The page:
“More than 2,000 Truck Drivers work on PEI, but the need for more Drivers is beyond desperate,” says Brian Oulton, Executive Director, PEI Trucking Sector Council.
As a response to the pressing need for more Truck Drivers, the PEI Trucking Sector Council is facilitating a training program called One Journey.
The program began several years ago in Nova Scotia, PEI Trucking Sector Council worked with the counterparts in Nova Scotia to bring the program to PEI.
Nova Scotia administers the current PEI pilot program, and takes care of screening, interviewing, and the online application process, and also receives weekly updates about each participant.
“Our first three participants have done really well,” says Brian. “The second group started at the end of January, and another training session may be held in the future. Down the road, we see good potential to target specific groups like youth, women, mature workers or Indigenous people.”
Participants take eight weeks of training with JVI on PEI, followed by four weeks of coaching with an employer.
The program covers 100 percent of training costs, a $300 allowance to pay for safety gear, and pays a stipend to those not on EI.
“We ask each applicant about their commitments,” says Brian. “If they need to be home every night, we recommend they speak to employers who offer local work. Those interested in long-haul driving can meet with employers that offer that type of work.
“We screen applicants hard. They can have no driving or medical issues and no criminal record. Their essential skills are assessed and must be strong. They also need a letter of intent from an employer, and must go through an interview process.”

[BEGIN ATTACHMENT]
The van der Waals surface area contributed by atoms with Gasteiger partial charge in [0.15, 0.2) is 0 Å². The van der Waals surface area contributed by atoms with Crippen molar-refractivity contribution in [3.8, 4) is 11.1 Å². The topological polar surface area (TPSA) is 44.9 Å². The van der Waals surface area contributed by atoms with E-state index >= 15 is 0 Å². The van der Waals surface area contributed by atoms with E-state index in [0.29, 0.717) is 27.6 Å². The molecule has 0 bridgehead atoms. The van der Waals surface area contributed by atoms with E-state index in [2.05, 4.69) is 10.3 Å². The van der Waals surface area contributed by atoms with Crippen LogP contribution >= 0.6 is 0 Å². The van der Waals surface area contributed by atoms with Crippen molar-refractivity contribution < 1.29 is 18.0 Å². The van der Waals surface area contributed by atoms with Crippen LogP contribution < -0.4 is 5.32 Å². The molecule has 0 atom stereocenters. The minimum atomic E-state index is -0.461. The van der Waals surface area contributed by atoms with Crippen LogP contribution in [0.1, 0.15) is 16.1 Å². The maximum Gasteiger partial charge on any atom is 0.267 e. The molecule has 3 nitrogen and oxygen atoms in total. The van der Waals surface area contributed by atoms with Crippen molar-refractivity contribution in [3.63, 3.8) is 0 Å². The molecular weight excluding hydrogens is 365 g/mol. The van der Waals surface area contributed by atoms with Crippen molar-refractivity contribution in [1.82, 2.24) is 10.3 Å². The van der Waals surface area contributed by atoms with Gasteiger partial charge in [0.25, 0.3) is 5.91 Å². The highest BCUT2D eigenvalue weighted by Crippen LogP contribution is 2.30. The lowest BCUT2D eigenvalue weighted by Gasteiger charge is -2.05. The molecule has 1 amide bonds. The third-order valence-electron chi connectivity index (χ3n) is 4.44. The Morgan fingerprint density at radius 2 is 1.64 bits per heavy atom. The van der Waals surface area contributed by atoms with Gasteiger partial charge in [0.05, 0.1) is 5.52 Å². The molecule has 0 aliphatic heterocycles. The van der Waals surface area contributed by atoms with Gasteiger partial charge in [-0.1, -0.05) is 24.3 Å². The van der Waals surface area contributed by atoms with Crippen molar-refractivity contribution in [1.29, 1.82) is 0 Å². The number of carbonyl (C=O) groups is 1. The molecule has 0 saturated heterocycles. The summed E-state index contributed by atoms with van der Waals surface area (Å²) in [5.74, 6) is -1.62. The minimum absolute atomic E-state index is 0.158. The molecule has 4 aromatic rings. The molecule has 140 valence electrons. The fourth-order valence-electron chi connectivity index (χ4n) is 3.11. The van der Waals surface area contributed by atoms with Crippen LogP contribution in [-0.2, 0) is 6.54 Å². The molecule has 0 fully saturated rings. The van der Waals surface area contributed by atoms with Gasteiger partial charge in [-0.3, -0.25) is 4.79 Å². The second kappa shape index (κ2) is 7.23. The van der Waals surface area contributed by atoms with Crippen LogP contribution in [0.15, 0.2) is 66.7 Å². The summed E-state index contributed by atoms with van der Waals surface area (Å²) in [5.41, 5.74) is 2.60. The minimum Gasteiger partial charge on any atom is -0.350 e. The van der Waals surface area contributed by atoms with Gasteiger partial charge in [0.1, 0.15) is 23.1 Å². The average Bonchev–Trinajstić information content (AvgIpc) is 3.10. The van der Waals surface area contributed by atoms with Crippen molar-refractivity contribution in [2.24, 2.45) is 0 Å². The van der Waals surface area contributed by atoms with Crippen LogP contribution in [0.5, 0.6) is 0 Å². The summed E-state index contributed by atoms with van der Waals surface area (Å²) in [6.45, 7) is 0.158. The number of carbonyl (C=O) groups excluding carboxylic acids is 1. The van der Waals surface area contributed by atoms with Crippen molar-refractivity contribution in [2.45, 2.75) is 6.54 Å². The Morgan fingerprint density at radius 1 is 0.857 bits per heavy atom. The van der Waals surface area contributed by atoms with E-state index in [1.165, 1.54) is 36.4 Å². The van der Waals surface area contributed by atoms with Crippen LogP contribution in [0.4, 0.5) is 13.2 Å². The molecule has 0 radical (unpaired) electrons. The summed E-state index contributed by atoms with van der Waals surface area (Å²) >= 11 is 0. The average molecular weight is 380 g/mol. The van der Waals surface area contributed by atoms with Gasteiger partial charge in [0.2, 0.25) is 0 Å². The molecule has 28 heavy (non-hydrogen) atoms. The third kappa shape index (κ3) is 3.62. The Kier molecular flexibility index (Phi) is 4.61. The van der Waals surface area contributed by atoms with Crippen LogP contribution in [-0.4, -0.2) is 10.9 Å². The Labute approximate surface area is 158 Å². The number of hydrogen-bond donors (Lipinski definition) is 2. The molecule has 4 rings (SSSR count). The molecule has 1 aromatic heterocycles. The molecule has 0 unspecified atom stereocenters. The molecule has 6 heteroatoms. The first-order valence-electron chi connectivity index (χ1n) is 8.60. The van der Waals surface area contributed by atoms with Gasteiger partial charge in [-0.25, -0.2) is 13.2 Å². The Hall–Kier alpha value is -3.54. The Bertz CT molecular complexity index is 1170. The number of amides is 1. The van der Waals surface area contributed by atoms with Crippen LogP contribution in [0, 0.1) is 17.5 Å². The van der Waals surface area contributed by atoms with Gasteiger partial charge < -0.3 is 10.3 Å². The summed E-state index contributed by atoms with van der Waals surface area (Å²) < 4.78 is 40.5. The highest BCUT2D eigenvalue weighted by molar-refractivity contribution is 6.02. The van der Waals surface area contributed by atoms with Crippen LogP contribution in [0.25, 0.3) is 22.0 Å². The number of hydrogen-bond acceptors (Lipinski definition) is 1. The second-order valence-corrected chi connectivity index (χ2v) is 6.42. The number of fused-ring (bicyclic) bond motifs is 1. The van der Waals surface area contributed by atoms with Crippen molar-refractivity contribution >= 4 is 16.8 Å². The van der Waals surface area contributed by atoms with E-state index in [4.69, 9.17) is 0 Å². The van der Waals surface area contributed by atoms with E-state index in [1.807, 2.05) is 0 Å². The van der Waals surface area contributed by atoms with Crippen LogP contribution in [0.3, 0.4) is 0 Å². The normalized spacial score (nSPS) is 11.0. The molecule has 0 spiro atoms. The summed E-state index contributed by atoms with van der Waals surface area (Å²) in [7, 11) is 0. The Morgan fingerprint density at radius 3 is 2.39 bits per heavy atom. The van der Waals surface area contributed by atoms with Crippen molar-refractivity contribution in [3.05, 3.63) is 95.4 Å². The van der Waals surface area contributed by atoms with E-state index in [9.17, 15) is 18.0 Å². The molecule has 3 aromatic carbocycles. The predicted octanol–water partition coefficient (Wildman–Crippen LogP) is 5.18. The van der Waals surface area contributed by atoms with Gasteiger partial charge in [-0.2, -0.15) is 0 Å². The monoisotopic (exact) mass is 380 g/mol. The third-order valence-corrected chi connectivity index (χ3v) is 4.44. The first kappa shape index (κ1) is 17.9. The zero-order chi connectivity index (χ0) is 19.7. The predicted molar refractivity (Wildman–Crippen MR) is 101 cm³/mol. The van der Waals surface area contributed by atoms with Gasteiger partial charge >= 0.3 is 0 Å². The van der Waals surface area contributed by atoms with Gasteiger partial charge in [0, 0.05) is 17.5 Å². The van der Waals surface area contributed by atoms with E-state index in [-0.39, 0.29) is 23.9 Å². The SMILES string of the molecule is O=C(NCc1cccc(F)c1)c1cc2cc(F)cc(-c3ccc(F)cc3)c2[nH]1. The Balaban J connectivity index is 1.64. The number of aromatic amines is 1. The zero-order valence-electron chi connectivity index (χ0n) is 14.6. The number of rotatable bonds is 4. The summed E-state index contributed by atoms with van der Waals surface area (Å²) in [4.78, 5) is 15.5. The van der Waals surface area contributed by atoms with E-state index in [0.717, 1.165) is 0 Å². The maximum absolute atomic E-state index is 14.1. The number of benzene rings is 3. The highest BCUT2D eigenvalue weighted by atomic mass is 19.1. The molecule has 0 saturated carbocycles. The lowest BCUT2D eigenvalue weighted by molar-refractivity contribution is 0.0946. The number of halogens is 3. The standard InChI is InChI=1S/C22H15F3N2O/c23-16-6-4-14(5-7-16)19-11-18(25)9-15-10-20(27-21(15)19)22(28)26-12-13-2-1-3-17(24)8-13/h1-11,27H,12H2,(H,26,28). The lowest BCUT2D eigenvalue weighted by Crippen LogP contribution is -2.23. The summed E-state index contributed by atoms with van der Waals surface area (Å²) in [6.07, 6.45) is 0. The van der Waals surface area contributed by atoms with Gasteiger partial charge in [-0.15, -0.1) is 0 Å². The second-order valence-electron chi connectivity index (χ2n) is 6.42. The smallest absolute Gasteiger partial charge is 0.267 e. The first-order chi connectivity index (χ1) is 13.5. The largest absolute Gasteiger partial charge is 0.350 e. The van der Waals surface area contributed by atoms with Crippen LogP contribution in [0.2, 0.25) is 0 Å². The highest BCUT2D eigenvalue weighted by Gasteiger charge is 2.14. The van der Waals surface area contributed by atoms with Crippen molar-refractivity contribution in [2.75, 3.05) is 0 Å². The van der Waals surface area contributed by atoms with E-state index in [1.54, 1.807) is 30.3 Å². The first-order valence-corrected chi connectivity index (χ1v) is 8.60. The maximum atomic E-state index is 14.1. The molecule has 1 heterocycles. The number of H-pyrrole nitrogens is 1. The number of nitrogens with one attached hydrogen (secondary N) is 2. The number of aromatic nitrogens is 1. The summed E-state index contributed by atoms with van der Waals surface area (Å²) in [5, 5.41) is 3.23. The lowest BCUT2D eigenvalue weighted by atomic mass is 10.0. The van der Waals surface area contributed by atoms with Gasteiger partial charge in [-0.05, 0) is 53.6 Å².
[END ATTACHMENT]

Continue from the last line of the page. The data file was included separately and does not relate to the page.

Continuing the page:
Those who fit the criteria will be accepted into the program only after they meet with an employer who agrees to hire them after the training is completed. “The advantage of this program is that the employers get to know the participants, and get weekly updates during the training period.
“The program will produce more highly qualified drivers who have been thoroughly screened, trained, and coached. It allows everyone to keep an eye on the participants’ progress in their training. If someone is struggling, companies will come in and help build their skills.”
Chad Dawson was the first person to enter the One Journey program. He was working as a Delivery Driver in Charlottetown, and was looking for a change to a higher paying position. “Chad was the ideal candidate because he has a young family which makes it difficult to quit a job to take the training,” says Brian Oulton of PEI Trucking Sector Council. “He already had similar truck driving experience, was working below his skill level, and just needed more training. With his new job, he will be earning more money, and will probably have a better work/life balance.”
Chad says it was a big decision to quit his job and go into the unknown. “I didn’t know if I could learn it, if I would like it, or what kind of lifestyle it would be. The program covers 100 percent of the costs of training, which is like winning the lottery! It is a good opportunity to learn a trade instead of being stuck in low-paying jobs.
“The training was good, and it was challenging. During the eight weeks with JVI, there was airbrake testing and road testing, and I had to study different aspects of the mechanics of the truck.
“There was a lot more to it than I thought. Driving a big truck is not like driving a car. My biggest struggle at first was to learn so much information and learn to drive a standard transmission.”
“The first couple of weeks I felt a bit overwhelmed, but you have to be patient. My advice is to take one day at a time.”
Chad finished the coaching component on January 17, and by the following Tuesday took his first solo trip to Dartmouth. The next evening, he took a load of carrots to the Sobeys Distribution Centre in Nova Scotia. “There are lots of opportunities for drivers. You just need to be willing to work and put in your time, and something will come your way.”
Funded in whole or in part though the Canada/PEI Labour Market Agreements.